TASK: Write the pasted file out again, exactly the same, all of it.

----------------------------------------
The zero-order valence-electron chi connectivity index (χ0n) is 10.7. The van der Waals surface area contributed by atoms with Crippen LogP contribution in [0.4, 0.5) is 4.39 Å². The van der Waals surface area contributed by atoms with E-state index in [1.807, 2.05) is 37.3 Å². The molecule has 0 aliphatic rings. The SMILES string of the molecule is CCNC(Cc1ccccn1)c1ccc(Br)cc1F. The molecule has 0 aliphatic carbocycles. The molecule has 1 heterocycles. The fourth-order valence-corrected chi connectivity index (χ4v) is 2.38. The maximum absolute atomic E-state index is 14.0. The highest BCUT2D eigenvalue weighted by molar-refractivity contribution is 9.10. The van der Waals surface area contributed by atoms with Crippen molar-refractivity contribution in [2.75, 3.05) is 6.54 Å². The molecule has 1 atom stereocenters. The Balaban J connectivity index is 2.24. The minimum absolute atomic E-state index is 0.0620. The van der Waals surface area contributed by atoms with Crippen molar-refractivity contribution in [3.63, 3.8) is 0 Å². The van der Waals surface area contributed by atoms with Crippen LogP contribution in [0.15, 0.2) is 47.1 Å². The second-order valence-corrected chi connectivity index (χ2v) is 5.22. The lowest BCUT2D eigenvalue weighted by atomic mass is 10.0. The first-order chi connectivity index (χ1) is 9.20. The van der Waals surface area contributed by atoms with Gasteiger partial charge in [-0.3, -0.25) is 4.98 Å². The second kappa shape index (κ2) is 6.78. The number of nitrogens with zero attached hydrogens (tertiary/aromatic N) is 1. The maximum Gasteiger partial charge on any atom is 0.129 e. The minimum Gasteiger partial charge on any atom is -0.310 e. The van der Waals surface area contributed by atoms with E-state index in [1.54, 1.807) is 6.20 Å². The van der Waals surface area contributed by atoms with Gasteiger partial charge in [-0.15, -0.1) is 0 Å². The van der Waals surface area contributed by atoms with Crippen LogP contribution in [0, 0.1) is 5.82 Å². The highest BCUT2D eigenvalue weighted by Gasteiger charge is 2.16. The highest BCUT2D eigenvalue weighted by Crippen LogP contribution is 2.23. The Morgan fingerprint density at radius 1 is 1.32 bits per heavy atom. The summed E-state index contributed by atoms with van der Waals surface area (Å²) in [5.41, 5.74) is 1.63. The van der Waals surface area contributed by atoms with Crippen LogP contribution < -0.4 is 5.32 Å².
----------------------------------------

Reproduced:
The zero-order valence-electron chi connectivity index (χ0n) is 10.7. The van der Waals surface area contributed by atoms with Crippen LogP contribution in [0.4, 0.5) is 4.39 Å². The van der Waals surface area contributed by atoms with E-state index in [1.807, 2.05) is 37.3 Å². The molecule has 0 aliphatic rings. The SMILES string of the molecule is CCNC(Cc1ccccn1)c1ccc(Br)cc1F. The molecule has 0 aliphatic carbocycles. The molecule has 1 heterocycles. The fourth-order valence-corrected chi connectivity index (χ4v) is 2.38. The maximum absolute atomic E-state index is 14.0. The highest BCUT2D eigenvalue weighted by molar-refractivity contribution is 9.10. The van der Waals surface area contributed by atoms with Crippen molar-refractivity contribution in [2.75, 3.05) is 6.54 Å². The molecule has 1 atom stereocenters. The Balaban J connectivity index is 2.24. The minimum absolute atomic E-state index is 0.0620. The van der Waals surface area contributed by atoms with Crippen molar-refractivity contribution in [3.63, 3.8) is 0 Å². The van der Waals surface area contributed by atoms with Crippen LogP contribution in [0.15, 0.2) is 47.1 Å². The second-order valence-corrected chi connectivity index (χ2v) is 5.22. The lowest BCUT2D eigenvalue weighted by atomic mass is 10.0. The first-order chi connectivity index (χ1) is 9.20. The van der Waals surface area contributed by atoms with Gasteiger partial charge in [-0.3, -0.25) is 4.98 Å². The second kappa shape index (κ2) is 6.78. The number of nitrogens with zero attached hydrogens (tertiary/aromatic N) is 1. The maximum Gasteiger partial charge on any atom is 0.129 e. The minimum Gasteiger partial charge on any atom is -0.310 e. The van der Waals surface area contributed by atoms with E-state index in [1.54, 1.807) is 6.20 Å². The van der Waals surface area contributed by atoms with Gasteiger partial charge in [-0.15, -0.1) is 0 Å². The van der Waals surface area contributed by atoms with Crippen LogP contribution in [0, 0.1) is 5.82 Å². The highest BCUT2D eigenvalue weighted by Gasteiger charge is 2.16. The highest BCUT2D eigenvalue weighted by Crippen LogP contribution is 2.23. The Morgan fingerprint density at radius 1 is 1.32 bits per heavy atom. The summed E-state index contributed by atoms with van der Waals surface area (Å²) in [5.41, 5.74) is 1.63. The van der Waals surface area contributed by atoms with Crippen LogP contribution < -0.4 is 5.32 Å².